Sometimes people stumble into this business, and sometimes it feels like they were born into it. Not only that, but they simply don’t mess around and waste their time . E. B. White, who later in his life brought us the loving and intelligent Charlotte and the shy and pleasant Stuart Little, was first published as a child, receiving an award in 1909 at the tender young age of nine from Woman’s Home Companion for a poem about none other than a mouse, topping that off with gold and silver badges from St. Nicholas Magazine. So, what about those other overachievers who kick-started their career at eye-poppingly young ages?
In the world of contemporary children’s literature, Christopher Paolini made a splash as the author of the Inheritance Cycle (Eragon, Eldest, and Brisingr). Homeschooler Paolini was fifteen when he began the first draft of Eragon, which was eventually published by his parents, who set to work promoting the title at libraries, schools, and bookstores. In the summer of 2002, author Carl Hiaasen,
whose stepson read a copy of the book, brought Eragon to the attention of his publisher, Alfred A. Knopf Books for Young Readers, and Random House eventually published Eragon in 2003. Setting out in a long wizard’s robe and a goofy hat to promote the series, the teenaged Paolini had gumption. Or serious cajones. Take your pick.
Paving his way was author Lois Duncan — who has written for all ages but is most beloved for her YA suspense novels, like Killing Mr. Griffin. She sold her first story at the age of thirteen and wrote her first book at fifteen. And during his senior year of high school, beloved picture book author/illustrator Kevin Henkes completed the draft of what would become his first published picture book, All Alone.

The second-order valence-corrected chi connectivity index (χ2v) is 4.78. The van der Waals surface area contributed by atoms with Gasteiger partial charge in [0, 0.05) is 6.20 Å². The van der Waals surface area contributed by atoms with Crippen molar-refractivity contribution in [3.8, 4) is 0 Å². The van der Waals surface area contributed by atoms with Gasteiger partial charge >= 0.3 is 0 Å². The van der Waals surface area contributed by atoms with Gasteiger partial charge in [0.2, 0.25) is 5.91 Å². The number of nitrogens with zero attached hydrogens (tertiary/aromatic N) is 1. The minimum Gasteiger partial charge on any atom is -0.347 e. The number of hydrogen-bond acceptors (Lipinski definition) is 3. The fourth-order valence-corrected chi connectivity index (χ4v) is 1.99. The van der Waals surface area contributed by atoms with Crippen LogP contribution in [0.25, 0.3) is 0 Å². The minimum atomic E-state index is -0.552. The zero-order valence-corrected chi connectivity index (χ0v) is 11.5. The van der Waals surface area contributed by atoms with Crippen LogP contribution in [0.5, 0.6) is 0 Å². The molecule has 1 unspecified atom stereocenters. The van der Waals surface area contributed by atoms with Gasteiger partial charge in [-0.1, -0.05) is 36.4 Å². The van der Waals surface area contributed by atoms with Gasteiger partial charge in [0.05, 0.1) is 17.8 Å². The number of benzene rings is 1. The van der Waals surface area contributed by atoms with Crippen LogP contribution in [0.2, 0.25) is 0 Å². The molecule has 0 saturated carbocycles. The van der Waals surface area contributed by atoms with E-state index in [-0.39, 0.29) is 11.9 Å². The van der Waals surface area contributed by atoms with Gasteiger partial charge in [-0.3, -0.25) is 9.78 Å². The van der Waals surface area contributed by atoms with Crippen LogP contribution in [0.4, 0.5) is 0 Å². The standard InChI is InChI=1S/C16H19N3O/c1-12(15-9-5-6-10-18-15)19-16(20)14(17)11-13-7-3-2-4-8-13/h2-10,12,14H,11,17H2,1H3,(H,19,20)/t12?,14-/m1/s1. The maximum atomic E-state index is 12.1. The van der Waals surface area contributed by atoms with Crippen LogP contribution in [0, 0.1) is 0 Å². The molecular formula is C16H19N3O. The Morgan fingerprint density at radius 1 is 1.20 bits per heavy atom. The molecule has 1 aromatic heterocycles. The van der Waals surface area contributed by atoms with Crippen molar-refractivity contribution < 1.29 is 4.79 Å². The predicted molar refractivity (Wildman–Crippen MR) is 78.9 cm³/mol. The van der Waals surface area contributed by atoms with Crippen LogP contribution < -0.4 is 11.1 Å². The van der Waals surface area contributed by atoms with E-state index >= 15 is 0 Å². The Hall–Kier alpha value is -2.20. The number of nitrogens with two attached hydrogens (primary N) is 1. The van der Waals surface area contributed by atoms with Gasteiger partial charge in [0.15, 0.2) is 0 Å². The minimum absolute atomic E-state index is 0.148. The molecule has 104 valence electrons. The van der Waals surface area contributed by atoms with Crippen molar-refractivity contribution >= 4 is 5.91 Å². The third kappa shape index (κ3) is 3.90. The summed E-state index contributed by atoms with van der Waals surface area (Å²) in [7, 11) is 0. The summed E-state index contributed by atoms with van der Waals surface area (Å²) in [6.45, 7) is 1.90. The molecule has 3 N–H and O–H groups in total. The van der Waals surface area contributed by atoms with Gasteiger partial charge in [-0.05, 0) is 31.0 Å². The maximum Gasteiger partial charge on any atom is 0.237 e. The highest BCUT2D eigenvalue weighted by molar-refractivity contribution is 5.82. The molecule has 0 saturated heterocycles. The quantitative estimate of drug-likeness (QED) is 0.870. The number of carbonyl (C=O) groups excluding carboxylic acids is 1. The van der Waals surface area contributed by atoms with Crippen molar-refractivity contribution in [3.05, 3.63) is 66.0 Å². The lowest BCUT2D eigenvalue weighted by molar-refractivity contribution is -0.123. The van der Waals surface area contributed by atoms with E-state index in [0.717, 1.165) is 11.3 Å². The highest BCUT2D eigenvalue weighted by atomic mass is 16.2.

The name Susan Eloise Hinton may not be instantly recognizable, but if you lop off a few letters, she becomes pivotal young adult author S. E. Hinton. The abbreviation was a marketing decision to hide the fact that a woman had written a novel about teen boys and violence, 1967’s The Outsiders — – much like when J.K. Rowling first launched the Harry Potter series and her British publisher suggested she use her initials so that it wouldn’t be immediately clear that a woman wrote a book they assumed would appeal primarily to boys. “Long credited with changing the way Y.A. fiction is written, Hinton’s novel changed the way teenagers read as well,” wrote Dale Peck in the New York Times, “empowering a generation to demand stories that reflected their realities.” But what many people don’t know is that this iconic novel about teenagers was written by a teenager herself: Hinton wrote it her junior year in high school, even producing an article for the New York Times Book Review after the publication of The Outsiders, making her a household name before her college graduation. After that, she suffered from writer’s block until her boyfriend—and, later, husband—told her he would not take her out unless she wrote two pages of her follow-up novel on the day of their date. That manuscript became That Was Then, This Is Now.
Making her publication debut at an even younger age than Hinton—and tying with Canadian author Gordon Korman, who wrote his first book, This Can’t be Happening at Macdonald Hall, when he was twelve—was Alexandra Elizabeth Sheedy, a.k.a. Brat Packer Ally Sheedy of angsty-’80s-teen-flicks fame (The Breakfast Club and St. Elmo’s Fire). Sheedy, whose mother Charlotte Sheedy is a literary agent, wrote the bestselling children’s book She Was Nice To Mice: The Other Side of Elizabeth I’s Character Never Before Revealed by Previous Historians, published in 1975 by McGraw Hill, when she was but a mere twelve years old and a student at New York’s Bank Street School. The book, the lively memoir of a literary mouse living at the court of Elizabeth I, helped launch her acting career, since it was an appearance on The Mike Douglas Show to promote her book that caught the eye of an agent.